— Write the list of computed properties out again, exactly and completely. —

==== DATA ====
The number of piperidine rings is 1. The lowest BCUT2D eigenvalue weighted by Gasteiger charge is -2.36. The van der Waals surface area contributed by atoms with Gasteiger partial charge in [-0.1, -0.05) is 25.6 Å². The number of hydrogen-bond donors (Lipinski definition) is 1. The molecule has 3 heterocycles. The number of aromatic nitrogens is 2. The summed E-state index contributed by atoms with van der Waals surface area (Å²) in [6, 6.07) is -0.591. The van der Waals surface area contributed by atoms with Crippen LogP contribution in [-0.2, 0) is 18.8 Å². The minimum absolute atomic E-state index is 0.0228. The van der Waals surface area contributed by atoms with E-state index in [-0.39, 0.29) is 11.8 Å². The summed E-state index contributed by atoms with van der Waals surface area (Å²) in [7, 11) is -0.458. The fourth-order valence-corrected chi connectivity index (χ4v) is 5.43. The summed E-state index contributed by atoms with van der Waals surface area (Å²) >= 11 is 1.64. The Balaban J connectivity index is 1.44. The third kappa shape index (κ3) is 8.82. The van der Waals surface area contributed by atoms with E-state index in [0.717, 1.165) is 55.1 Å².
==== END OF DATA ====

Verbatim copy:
The number of piperidine rings is 1. The lowest BCUT2D eigenvalue weighted by Gasteiger charge is -2.36. The van der Waals surface area contributed by atoms with Gasteiger partial charge in [-0.1, -0.05) is 25.6 Å². The number of hydrogen-bond donors (Lipinski definition) is 1. The molecule has 3 heterocycles. The number of aromatic nitrogens is 2. The summed E-state index contributed by atoms with van der Waals surface area (Å²) in [6, 6.07) is -0.591. The van der Waals surface area contributed by atoms with Crippen LogP contribution in [-0.2, 0) is 18.8 Å². The minimum absolute atomic E-state index is 0.0228. The van der Waals surface area contributed by atoms with E-state index in [-0.39, 0.29) is 11.8 Å². The summed E-state index contributed by atoms with van der Waals surface area (Å²) in [7, 11) is -0.458. The fourth-order valence-corrected chi connectivity index (χ4v) is 5.43. The summed E-state index contributed by atoms with van der Waals surface area (Å²) >= 11 is 1.64. The Balaban J connectivity index is 1.44. The third kappa shape index (κ3) is 8.82. The van der Waals surface area contributed by atoms with E-state index in [0.717, 1.165) is 55.1 Å².